New Study Finds Eating Organic Foods Greatly Reduces Cancer Risk
As it turns out, eating organic foods really does make a difference—and not just for the planet. The American Medical Association has just published a pioneering study that draws a strong correlation between eating organic foods and a dramatic decrease in the risk of cancer.
The observational study—conducted by government scientists in France—tracked the eating habits of nearly 69,000 people over four years, focusing on 16 organic products including fruits, vegetables, eggs, grains, dairy, soy-based food, fish, meat and beverages.
What they discovered was dramatic: The people who ate the most organic foods had a 25 percent decrease in the likelihood of developing cancer, including postmenopausal breast cancer, non-Hodgkin lymphoma and all lymphomas.
The authors of the study noted, “Although our findings need to be confirmed, promoting organic food consumption in the general population could be a promising preventive strategy against cancer.”
“This study provides more evidence suggesting pesticides in food may be harmful,” said EWG (Environmental Working Group) Toxicologist Alexis Temkin, Ph.D. “Low levels of synthetic pesticides, including those linked to cancer and other serious health problems, are found in some conventionally grown fruits and vegetables. Especially for those items, choosing organics is better for health as well as for the environment.”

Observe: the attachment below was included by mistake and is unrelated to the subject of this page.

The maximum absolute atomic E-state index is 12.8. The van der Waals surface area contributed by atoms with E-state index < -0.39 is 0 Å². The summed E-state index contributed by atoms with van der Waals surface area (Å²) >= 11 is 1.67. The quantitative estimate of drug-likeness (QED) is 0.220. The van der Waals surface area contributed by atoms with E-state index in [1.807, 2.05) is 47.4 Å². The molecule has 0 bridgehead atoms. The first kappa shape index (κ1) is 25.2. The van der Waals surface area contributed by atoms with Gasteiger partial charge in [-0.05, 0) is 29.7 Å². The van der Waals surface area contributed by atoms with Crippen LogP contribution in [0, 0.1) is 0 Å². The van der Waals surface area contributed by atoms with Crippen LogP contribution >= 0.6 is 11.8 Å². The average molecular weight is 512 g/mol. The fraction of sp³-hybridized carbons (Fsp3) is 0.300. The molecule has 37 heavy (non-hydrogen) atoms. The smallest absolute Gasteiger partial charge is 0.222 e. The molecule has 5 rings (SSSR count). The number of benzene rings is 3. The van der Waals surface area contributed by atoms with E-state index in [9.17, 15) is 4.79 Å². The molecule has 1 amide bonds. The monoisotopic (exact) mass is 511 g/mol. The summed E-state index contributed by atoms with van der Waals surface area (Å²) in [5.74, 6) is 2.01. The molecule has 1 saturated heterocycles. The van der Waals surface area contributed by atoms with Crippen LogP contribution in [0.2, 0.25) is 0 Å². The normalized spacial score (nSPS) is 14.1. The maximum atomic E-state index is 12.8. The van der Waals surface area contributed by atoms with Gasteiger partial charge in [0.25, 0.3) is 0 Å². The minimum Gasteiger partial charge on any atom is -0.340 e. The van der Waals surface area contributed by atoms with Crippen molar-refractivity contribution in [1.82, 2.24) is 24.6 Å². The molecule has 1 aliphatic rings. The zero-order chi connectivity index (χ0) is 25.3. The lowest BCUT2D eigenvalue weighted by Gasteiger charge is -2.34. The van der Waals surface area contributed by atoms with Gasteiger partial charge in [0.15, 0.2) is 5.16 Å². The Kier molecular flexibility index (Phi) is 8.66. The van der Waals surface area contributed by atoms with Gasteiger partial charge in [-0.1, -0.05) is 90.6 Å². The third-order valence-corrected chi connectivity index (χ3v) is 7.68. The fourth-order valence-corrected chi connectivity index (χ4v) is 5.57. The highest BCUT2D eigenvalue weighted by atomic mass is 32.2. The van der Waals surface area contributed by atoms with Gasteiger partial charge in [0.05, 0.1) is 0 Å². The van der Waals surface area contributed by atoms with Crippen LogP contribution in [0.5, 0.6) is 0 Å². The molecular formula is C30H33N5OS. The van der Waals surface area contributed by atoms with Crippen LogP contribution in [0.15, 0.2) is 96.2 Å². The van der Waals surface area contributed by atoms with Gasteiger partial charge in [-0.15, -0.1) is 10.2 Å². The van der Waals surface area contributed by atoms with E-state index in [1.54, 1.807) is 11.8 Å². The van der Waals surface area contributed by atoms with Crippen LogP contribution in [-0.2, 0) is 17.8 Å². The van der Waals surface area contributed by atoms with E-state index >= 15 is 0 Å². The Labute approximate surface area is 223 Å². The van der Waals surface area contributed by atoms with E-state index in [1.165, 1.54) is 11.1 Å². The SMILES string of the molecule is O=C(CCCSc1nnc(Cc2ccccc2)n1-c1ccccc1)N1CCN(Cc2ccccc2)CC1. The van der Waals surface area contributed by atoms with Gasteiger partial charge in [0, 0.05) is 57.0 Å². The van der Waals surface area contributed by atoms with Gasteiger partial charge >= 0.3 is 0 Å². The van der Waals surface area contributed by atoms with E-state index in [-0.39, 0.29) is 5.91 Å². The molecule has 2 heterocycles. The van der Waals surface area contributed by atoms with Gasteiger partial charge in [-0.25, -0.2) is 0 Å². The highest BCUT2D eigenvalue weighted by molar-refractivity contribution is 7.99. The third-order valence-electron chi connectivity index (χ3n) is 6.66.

Pesticides that have been linked to cancer, according to EWG, include “the weed killer glyphosate, the active ingredient in Monsanto’s Roundup and the organophosphate pesticides malathion and diazinon.”
Ken Cook, EWG president, is encouraged by findings of this latest study. “Nobody wants to eat pesticides, and tracking the explosive growth of the organic industry in the U.S. against the flat sales of its conventional counterparts is all the evidence you need to confirm it. Scientists are sounding the alarm on the risks they pose to human health, and consumers are responding.”
Though eating organic is becoming increasingly popular, deciphering which produce has the highest—or the lowest—levels of pesticides can be tricky. EWG updates its Shopper’s Guide to Pesticides in Produce™ annually for shoppers needing help when they head to the grocery store or farmer’s markets. The guide includes the Dirty Dozen and Clean Fifteen for easy reference.
Slashing cancer risks while eating delicious, healthy food? That’s a movement for which we’re happy to get in line.
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